The Secretary of State to the Consul at Jerusalem ( Southard )

Sir: In reply to the questions asked in your despatch No. 706 of August 17, 1921, relative to the arrest and imprisonment by the Palestine Government of Abraham Chaikin, an American citizen, you are informed that the Department is not prepared to accept the view of the Civil Secretary of the Palestine Government that Mr. Chaikin was not subject to American consular jurisdiction because he was apprehended in a military zone by military police and because he was tried and sentenced without claiming exemption as an American citizen.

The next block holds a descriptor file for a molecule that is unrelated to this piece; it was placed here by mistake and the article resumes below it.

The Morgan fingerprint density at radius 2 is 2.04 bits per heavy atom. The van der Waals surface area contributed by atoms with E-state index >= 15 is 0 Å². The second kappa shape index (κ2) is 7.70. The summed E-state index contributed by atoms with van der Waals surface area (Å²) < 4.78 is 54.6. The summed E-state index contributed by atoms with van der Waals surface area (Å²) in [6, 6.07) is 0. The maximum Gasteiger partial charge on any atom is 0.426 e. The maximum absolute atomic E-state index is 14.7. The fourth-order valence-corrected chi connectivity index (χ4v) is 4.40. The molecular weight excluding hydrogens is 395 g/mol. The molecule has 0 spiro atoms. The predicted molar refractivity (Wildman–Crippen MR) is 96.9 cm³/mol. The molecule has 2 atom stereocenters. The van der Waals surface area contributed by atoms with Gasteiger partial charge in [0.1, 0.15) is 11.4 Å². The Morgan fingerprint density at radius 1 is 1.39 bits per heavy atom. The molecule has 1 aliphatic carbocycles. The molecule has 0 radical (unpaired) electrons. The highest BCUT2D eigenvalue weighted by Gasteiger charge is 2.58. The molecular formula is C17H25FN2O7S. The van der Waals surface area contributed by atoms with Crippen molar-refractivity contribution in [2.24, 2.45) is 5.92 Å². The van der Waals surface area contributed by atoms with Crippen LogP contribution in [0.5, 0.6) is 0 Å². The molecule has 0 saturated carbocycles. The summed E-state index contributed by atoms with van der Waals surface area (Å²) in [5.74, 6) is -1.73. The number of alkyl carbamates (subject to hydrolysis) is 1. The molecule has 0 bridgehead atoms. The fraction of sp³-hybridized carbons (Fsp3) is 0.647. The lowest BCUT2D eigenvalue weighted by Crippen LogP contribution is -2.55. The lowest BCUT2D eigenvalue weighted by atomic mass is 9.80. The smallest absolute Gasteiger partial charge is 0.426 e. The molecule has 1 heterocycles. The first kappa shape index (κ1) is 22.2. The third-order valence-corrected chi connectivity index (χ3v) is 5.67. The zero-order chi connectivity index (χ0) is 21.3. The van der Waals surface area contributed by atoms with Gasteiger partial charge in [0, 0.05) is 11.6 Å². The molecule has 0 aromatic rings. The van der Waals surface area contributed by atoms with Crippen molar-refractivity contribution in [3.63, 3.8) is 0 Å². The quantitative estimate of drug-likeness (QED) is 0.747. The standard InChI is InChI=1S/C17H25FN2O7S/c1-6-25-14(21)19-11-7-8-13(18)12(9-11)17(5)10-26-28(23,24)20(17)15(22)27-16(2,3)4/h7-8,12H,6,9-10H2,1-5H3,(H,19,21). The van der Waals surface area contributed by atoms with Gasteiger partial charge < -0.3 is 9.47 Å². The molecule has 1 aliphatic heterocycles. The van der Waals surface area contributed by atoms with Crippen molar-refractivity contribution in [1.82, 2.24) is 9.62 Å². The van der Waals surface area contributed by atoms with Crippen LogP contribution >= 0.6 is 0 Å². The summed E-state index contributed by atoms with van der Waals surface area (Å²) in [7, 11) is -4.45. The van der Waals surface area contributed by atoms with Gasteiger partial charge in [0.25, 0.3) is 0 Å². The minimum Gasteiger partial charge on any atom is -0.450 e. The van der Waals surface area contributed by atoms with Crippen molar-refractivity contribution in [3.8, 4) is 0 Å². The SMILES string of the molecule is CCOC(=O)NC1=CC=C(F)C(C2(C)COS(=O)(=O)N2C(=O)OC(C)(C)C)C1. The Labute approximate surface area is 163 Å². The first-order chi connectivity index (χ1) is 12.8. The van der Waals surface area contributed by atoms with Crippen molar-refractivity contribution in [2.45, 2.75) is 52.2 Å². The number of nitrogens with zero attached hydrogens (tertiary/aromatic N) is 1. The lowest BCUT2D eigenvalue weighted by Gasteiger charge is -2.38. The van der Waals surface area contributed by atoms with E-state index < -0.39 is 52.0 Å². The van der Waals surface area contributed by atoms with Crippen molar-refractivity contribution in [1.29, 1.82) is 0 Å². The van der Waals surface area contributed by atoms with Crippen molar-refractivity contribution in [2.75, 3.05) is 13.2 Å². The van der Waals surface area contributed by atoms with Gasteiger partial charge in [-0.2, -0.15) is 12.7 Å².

This Government, under existing treaties and usages, has the right to maintain courts of justice separate from the local administration for the exclusive cognizance of alleged offenses by American citizens in Palestine, and it cannot admit that that right yields to the right which may be asserted by the military authorities to apprehend persons in a military zone. …

In regard to the effect of the failure of an American citizen to claim exemption from the military jurisdiction, it may be observed that since the jurisdictional immunity of American citizens in Palestine is derived from rights accorded to the Government of the United States it cannot, in the opinion of the Department, be relinquished at the will of an individual citizen.

I am [etc.]

For the Secretary of State:
Wilbur J. Carr